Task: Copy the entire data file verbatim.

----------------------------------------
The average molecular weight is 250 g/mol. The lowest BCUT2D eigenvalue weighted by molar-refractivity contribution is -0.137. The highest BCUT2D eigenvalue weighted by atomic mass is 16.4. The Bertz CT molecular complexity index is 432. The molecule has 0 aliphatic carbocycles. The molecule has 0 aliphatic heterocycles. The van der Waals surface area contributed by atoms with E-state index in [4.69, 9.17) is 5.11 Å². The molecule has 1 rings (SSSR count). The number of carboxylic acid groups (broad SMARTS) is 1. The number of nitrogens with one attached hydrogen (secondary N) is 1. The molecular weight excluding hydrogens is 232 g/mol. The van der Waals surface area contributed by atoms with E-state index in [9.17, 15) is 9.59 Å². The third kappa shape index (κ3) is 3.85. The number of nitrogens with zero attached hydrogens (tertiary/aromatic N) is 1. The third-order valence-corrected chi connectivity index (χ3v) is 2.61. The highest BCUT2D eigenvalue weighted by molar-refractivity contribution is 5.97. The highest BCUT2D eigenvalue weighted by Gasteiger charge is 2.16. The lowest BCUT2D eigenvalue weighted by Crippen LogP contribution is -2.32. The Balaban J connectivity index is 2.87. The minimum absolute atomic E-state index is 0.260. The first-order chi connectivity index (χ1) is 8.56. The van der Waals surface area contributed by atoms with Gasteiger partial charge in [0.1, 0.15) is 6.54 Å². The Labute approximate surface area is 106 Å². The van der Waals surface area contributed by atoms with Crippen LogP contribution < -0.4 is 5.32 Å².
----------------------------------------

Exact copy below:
The average molecular weight is 250 g/mol. The lowest BCUT2D eigenvalue weighted by molar-refractivity contribution is -0.137. The highest BCUT2D eigenvalue weighted by atomic mass is 16.4. The Bertz CT molecular complexity index is 432. The molecule has 0 aliphatic carbocycles. The molecule has 0 aliphatic heterocycles. The van der Waals surface area contributed by atoms with E-state index in [4.69, 9.17) is 5.11 Å². The molecule has 1 rings (SSSR count). The number of carboxylic acid groups (broad SMARTS) is 1. The number of nitrogens with one attached hydrogen (secondary N) is 1. The molecular weight excluding hydrogens is 232 g/mol. The van der Waals surface area contributed by atoms with E-state index in [9.17, 15) is 9.59 Å². The third kappa shape index (κ3) is 3.85. The number of nitrogens with zero attached hydrogens (tertiary/aromatic N) is 1. The third-order valence-corrected chi connectivity index (χ3v) is 2.61. The highest BCUT2D eigenvalue weighted by molar-refractivity contribution is 5.97. The highest BCUT2D eigenvalue weighted by Gasteiger charge is 2.16. The lowest BCUT2D eigenvalue weighted by Crippen LogP contribution is -2.32. The Balaban J connectivity index is 2.87. The minimum absolute atomic E-state index is 0.260. The first-order chi connectivity index (χ1) is 8.56. The van der Waals surface area contributed by atoms with Gasteiger partial charge in [0.1, 0.15) is 6.54 Å². The Labute approximate surface area is 106 Å². The van der Waals surface area contributed by atoms with Crippen LogP contribution < -0.4 is 5.32 Å².